“CALL MOM” said a sign the other day, and something inside me clenched. In my inbox, at work, an email waited from the New York Times: a limited offer to “treat Mom” to a free gift. It’s nothing, I tell myself. A day for advertisers. So I shrug off the sales and the offers, the cards and the flowers. I press delete. Still, I now mark Mother’s Day on my private calendar of grief. Anyone who has experienced a loss must have one of those. There’s August 29th, my mother’s birthday—forever stopped at sixty-four. September 17th, my parents’ anniversary—a day on which I now make a point of calling my father, and we both make a point of talking about anything but. There’s June 6th, the day she was diagnosed—when a cough that she had told us was “annoying” her and a leg that she had been dragging, thinking she must have pulled a muscle, turned out to be symptoms of Stage IV lung cancer. And then there’s October 16th: the day she died, four months and ten days after the diagnosis. The year becomes a landscape filled with little mines.
Trust me, I’m too aware of the fact that my mother is gone to wish her here in any serious way on Mother’s Day. But does the holiday have to be in May, when the lilacs are in full bloom? When a gentle breeze stirs—the kind of breeze that reminds me of days when she would recline on a deck chair on our Jerusalem porch, head tilted back, urging me to “sit a while”?
Meghan O’Rourke has a wonderful word for the club of those without mothers. She calls us not motherless but unmothered. It feels right—an ontological word rather than a descriptive one. I had a mother, and now I don’t. This is not a characteristic one can affix, like being paperless, or odorless. The emphasis should be on absence.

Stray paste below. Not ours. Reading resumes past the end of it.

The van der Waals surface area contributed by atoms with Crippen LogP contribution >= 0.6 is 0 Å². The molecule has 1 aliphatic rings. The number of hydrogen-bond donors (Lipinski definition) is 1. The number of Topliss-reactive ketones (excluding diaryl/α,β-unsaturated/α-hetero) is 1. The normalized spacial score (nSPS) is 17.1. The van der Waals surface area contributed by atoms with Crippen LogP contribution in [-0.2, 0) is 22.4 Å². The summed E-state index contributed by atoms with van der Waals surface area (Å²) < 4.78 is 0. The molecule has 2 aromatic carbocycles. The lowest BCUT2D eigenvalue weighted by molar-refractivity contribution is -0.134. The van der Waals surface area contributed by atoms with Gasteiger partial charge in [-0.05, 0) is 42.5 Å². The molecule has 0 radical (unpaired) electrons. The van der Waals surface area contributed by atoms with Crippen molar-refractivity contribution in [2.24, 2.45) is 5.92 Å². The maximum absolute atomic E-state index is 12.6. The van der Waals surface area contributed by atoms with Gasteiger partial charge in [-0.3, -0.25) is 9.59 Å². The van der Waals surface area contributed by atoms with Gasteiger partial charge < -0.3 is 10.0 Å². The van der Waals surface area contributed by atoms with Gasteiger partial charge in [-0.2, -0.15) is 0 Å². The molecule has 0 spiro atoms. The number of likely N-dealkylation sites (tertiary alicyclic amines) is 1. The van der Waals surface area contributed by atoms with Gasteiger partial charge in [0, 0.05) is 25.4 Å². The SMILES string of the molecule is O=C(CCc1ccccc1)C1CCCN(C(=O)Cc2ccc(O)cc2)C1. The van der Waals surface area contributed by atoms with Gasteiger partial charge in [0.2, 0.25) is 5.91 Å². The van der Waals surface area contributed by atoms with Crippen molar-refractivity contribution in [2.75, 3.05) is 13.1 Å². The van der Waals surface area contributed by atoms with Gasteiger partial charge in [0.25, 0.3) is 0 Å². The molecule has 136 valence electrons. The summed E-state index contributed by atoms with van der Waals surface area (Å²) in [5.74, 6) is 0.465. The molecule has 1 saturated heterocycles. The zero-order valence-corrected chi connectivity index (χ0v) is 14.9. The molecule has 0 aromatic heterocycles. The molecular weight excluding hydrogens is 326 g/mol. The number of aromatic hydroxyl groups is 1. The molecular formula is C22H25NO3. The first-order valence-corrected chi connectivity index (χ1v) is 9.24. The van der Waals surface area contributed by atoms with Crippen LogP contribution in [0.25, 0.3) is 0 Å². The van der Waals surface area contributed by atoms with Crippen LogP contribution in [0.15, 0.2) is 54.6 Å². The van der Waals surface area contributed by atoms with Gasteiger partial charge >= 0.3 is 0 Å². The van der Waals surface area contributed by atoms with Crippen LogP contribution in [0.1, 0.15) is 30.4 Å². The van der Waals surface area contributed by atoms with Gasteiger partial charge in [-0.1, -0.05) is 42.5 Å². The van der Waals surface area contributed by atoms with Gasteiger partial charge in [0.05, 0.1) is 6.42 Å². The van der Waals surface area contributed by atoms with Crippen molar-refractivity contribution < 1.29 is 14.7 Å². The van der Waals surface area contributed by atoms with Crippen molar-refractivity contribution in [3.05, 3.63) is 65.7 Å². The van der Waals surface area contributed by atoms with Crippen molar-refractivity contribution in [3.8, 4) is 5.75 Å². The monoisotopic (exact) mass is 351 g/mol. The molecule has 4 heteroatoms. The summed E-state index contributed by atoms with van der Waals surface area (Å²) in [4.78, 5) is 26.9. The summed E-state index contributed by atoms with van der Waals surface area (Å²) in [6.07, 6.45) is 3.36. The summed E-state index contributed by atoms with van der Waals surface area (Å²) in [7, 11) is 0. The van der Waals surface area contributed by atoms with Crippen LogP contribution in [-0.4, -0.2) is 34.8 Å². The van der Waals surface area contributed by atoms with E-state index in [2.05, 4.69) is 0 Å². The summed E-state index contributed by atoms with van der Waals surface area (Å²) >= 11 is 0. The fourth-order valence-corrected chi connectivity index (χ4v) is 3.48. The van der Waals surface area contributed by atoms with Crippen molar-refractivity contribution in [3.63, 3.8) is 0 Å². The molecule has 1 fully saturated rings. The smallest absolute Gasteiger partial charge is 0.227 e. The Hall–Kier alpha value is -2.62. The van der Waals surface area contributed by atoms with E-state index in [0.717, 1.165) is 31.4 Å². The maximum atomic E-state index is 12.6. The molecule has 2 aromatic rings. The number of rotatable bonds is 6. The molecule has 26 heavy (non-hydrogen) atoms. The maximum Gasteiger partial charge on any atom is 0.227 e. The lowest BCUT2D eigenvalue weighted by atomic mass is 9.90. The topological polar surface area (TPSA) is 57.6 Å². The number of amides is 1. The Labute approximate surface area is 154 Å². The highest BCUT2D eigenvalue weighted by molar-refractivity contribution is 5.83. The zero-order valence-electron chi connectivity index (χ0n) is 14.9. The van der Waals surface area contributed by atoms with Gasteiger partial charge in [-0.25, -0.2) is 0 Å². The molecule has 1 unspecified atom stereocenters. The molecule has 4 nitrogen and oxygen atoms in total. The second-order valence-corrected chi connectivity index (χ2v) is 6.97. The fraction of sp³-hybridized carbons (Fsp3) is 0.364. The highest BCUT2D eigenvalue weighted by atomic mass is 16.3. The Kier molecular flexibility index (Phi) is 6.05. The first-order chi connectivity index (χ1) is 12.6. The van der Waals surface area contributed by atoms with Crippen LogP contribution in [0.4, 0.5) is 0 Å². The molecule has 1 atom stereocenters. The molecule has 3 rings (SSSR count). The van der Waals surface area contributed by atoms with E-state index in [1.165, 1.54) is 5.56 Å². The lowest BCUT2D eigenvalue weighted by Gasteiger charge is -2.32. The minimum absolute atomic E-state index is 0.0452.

* * *
I remember driving back to my apartment in Tel Aviv for the first time after those first agitated days in the hospital. A man was out on the street walking his dog. I stared at him, waiting for some sign of acknowledgement that the fundamentals of life had changed. He kept on strolling, of course. How stupid of me, to think that everyone knew.
They say time heals. It’s true that the pain wears off, slightly, around the edge, like a knife in need of whetting. But here’s what they’re missing: It gets harder to explain to myself why I haven’t seen her. A month can make sense. (I took a trip; she was busy with work.) Even six months is excusable. (I moved; she’s on sabbatical.) But how to make sense of more than three years worth of distance? How to comprehend that time will only drive my mother and me farther and farther apart?
I’ve learned that some mourners experience anticipatory grief, mourning their loved ones before they have died, while others experience delayed grief—a postponed reaction to the loss. It might sound strange, but I used to think that I experienced both.